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LEE JAE-WON

Election officials count the ballots of the presidential election in Seoul December 19, 2012. REUTERS/Lee Jae-Won

Election officials count the ballots of the presidential election in Seoul December 19, 2012. REUTERS/Lee Jae-Won
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LEE JAE-WON

An elderly woman is assisted in casting her ballot in the presidential election at a polling station in Nonsan, about 190 km (118 miles) south of Seoul, December 19, 2012. REUTERS/Lee Jae-Won

An elderly woman is assisted in casting her ballot in the presidential election at a polling station in Nonsan, about 190 km (118 miles) south of Seoul, December 19, 2012. REUTERS/Lee Jae-Won
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LEE JAE-WON

Yoo Bok-yeob (L), 72, a village schoolmaster, casts his ballot with his family member in the presidential election at a polling station in Nonsan, about 190 km (118 miles) south of Seoul, December 19, 2012. REUTERS/Lee Jae-Won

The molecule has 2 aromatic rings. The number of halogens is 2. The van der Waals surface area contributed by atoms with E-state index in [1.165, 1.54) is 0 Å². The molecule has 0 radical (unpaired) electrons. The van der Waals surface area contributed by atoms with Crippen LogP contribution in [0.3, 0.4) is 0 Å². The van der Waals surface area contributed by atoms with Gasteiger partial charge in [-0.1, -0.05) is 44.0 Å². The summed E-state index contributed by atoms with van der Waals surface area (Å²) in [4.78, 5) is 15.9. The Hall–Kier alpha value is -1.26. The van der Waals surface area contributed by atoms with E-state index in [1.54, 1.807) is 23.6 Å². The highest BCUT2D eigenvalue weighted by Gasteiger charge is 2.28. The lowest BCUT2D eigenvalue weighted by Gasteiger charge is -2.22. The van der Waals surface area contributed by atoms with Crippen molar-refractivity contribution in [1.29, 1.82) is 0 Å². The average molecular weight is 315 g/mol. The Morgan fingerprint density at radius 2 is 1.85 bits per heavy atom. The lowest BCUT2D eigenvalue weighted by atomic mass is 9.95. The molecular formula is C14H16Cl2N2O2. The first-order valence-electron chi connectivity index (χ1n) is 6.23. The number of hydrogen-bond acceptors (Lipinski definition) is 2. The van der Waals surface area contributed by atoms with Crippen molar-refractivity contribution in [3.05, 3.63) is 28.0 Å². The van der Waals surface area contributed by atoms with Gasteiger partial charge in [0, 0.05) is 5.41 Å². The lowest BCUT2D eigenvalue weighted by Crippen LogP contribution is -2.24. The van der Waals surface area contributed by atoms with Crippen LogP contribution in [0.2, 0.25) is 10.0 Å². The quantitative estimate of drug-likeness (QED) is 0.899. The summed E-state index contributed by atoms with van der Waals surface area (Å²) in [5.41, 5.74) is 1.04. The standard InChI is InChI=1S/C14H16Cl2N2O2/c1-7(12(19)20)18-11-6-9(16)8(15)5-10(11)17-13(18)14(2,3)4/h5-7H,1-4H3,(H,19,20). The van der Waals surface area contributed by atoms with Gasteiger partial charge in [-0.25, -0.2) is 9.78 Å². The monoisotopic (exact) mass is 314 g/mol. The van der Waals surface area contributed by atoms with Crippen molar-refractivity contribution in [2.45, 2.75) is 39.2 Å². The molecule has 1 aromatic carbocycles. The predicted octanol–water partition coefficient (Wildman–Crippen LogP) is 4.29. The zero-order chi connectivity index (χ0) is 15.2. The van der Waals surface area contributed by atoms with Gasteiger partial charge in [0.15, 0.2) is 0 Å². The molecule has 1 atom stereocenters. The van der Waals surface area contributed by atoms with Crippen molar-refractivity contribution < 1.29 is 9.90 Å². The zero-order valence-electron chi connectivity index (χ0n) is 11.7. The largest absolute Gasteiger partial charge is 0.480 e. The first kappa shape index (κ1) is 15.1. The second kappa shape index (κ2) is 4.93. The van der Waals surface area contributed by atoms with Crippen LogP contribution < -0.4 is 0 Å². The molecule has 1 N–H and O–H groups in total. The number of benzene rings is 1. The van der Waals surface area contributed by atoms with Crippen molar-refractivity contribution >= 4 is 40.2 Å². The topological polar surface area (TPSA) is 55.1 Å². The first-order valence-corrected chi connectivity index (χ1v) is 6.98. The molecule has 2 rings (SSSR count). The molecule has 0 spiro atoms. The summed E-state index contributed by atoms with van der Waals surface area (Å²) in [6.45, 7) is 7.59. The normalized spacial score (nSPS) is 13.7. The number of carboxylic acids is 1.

Yoo Bok-yeob (L), 72, a village schoolmaster, casts his ballot with his family member in the presidential election at a polling station in Nonsan, about 190 km (118 miles) south of Seoul, December 19, 2012. REUTERS/Lee Jae-Won
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KIM HONG-JI

A combination photograph shows South Korea's presidential candidate Park Geun-hye (L) of conservative and right wing ruling Saenuri Party casting her ballot, and Moon Jae-in (R), former human rights lawyer and presidential candidate of the main opposition Democratic United Party, attending a campaign encouraging people to vote, in Seoul December 19, 2012. REUTERS/Kim Hong-Ji

A combination photograph shows South Korea's presidential candidate Park Geun-hye (L) of conservative and right wing ruling Saenuri Party casting her ballot, and Moon Jae-in (R), former human rights lawyer and presidential candidate of the main opposition Democratic United Party, attending a campaign encouraging people to vote, in Seoul December 19, 2012. REUTERS/Kim Hong-Ji